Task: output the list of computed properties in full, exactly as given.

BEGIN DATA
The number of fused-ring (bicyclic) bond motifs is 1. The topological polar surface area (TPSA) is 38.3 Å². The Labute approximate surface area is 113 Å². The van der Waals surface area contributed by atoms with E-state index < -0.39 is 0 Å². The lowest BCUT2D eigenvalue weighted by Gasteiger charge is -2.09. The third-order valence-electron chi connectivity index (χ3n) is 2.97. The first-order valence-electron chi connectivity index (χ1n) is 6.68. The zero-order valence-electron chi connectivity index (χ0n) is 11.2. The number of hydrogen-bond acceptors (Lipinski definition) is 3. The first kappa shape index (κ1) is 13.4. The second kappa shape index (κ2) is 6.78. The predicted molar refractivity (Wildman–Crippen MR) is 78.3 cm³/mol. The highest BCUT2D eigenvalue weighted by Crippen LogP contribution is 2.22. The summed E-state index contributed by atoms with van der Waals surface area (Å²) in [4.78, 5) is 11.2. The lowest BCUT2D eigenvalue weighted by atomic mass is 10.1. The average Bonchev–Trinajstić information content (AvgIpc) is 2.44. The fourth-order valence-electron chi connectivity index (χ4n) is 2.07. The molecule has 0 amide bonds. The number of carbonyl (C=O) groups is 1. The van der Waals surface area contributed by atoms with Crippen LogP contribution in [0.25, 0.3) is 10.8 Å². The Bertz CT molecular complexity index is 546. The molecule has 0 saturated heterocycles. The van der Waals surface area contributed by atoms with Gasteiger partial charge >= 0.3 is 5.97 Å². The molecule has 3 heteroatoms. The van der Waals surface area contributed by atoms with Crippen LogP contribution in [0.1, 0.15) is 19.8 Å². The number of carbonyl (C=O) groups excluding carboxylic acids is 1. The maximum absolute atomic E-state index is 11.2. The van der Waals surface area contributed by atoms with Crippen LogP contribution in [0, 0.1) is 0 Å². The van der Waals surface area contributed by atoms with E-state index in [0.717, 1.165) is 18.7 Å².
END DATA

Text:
The number of fused-ring (bicyclic) bond motifs is 1. The topological polar surface area (TPSA) is 38.3 Å². The Labute approximate surface area is 113 Å². The van der Waals surface area contributed by atoms with E-state index < -0.39 is 0 Å². The lowest BCUT2D eigenvalue weighted by Gasteiger charge is -2.09. The third-order valence-electron chi connectivity index (χ3n) is 2.97. The first-order valence-electron chi connectivity index (χ1n) is 6.68. The zero-order valence-electron chi connectivity index (χ0n) is 11.2. The number of hydrogen-bond acceptors (Lipinski definition) is 3. The first kappa shape index (κ1) is 13.4. The second kappa shape index (κ2) is 6.78. The predicted molar refractivity (Wildman–Crippen MR) is 78.3 cm³/mol. The highest BCUT2D eigenvalue weighted by Crippen LogP contribution is 2.22. The summed E-state index contributed by atoms with van der Waals surface area (Å²) in [4.78, 5) is 11.2. The lowest BCUT2D eigenvalue weighted by atomic mass is 10.1. The average Bonchev–Trinajstić information content (AvgIpc) is 2.44. The fourth-order valence-electron chi connectivity index (χ4n) is 2.07. The molecule has 0 amide bonds. The number of carbonyl (C=O) groups is 1. The van der Waals surface area contributed by atoms with Crippen LogP contribution in [0.25, 0.3) is 10.8 Å². The Bertz CT molecular complexity index is 546. The molecule has 0 saturated heterocycles. The van der Waals surface area contributed by atoms with Gasteiger partial charge >= 0.3 is 5.97 Å². The molecule has 3 heteroatoms. The van der Waals surface area contributed by atoms with Crippen LogP contribution in [0.1, 0.15) is 19.8 Å². The number of carbonyl (C=O) groups excluding carboxylic acids is 1. The maximum absolute atomic E-state index is 11.2. The van der Waals surface area contributed by atoms with Crippen LogP contribution in [0, 0.1) is 0 Å². The van der Waals surface area contributed by atoms with E-state index in [0.717, 1.165) is 18.7 Å².